The Institute of Medicine (IOM) Committee on Strengthening Core Elements of Regulatory Systems in Developing Countries recently issued a report entitled “Ensuring Safe Foods and Medical Products Through Stronger Regulatory Systems Abroad.” This 300-page-long report begins by noting that most of the active ingredients in the medications we take—perhaps up to 80 percent—come from foreign sources, including  low- and middle-income countries with less stringent regulatory requirements than those in place in the United States. Similarly, much of the food we eat comes from other countries, and its safety is also affected by regulatory deficits.

Given the large proportion of foods and drugs that come from foreign sources, Congress has required the Food and Drug Administration (FDA) to conduct more inspections. Weak regulatory systems in developing countries make it difficult for the FDA to monitor product safety, however, since it is only able to inspect a small proportion of foreign manufacturers. The IOM was thus commissioned by the FDA to “identify the core elements of food, drug, medical product, and biologics regulatory systems in developing countries; to identify the main gaps in these systems; and to design a strategy the FDA and other stakeholders can use to strengthen food and medical products regulatory systems abroad.”

The daunting task of incentivizing and helping foreign countries bolster their regulatory systems is laid out over the course of 300-plus pages in the previously referenced IOM report, which outlines core elements of successful regulatory systems, critical issues in developing countries that affect food and medical product safety, and strategies for bridging gaps in food and medical product safety systems in developing countries.

Given our solid basic infrastructure and stringent regulation of food and drugs in the United States, we may fail to consider problems that commonly affect developing countries. However, the IOM report brings to light problems such as:  

  • Difficulty controlling supply chain due to lack of proper refrigeration, lack of pest control, and lack of basic sanitation
  • The absence of laws governing product safety, poor or inconsistently written laws, or no enforcement of laws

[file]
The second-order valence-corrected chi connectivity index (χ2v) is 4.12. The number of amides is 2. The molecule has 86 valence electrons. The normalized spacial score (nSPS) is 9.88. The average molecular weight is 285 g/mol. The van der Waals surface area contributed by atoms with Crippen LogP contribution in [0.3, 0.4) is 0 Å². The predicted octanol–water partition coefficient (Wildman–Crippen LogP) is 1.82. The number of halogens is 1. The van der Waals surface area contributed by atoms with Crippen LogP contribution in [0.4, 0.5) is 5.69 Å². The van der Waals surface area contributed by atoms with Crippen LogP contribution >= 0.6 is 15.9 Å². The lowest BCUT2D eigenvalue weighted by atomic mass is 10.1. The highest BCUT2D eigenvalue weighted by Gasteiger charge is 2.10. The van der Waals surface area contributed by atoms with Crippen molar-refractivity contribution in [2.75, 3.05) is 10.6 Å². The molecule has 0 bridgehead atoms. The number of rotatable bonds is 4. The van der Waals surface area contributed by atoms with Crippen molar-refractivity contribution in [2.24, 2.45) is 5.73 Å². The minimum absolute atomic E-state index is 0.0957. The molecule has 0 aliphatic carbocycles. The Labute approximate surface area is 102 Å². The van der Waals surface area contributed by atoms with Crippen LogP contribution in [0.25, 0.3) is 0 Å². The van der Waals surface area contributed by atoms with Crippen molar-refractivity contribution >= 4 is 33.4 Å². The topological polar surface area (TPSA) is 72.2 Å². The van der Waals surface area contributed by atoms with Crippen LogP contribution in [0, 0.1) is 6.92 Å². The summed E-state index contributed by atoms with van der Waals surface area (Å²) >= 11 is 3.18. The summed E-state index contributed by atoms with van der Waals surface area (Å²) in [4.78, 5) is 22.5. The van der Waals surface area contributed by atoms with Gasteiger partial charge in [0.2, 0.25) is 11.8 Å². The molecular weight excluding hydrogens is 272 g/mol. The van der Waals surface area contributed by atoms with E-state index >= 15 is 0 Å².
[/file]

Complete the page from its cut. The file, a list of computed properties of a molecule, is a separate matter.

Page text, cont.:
• Virtually non-existent product liability laws
  • Corruption among government regulators
  • Poor or nonexistent product safety surveillance systems
  • Lack of information technology to facilitate communication among agencies

The IOM report suggests that gaps in foreign food and medical product safety systems can be bridged through emphasis on “public health, market incentives, risk-based investments, and international coordination,” including, for example:

  • The encouragement of international and intergovernmental organizations to invest in strengthening the capacity of regulatory systems in developing countries
  • Engaging in open and regular discussions to exchange expert scientific and technical information
  • Working with strongly regulated agencies abroad to share inspection reports
  • Training regulators in developing countries
  • Ensuring an adequate mix of incentives to importers of food and medical products that meet U.S. regulatory standards

The recommendations contained in the IOM report are intended to span the next 10 years. The IOM report concludes “it has become clear that the FDA needs to refocus resources and attention to modern threats to the food and medical product supply. This will probably require rebalancing programs to give more attention to foreign producers and suppliers.”

Practically speaking, although it is difficult to say how this will affect industry, some of IOM’s shorter-term goals, including the application of current food-tracing requirements to medicines, biologics, and even medical devices, and providing incentives to firms that thoroughly trace their products, suggests that supply chain tracing may be of increased importance over the next three to five years. We also anticipate that importers may face more inspections and possibly sampling and detentions based on the FDA’s establishment of risk.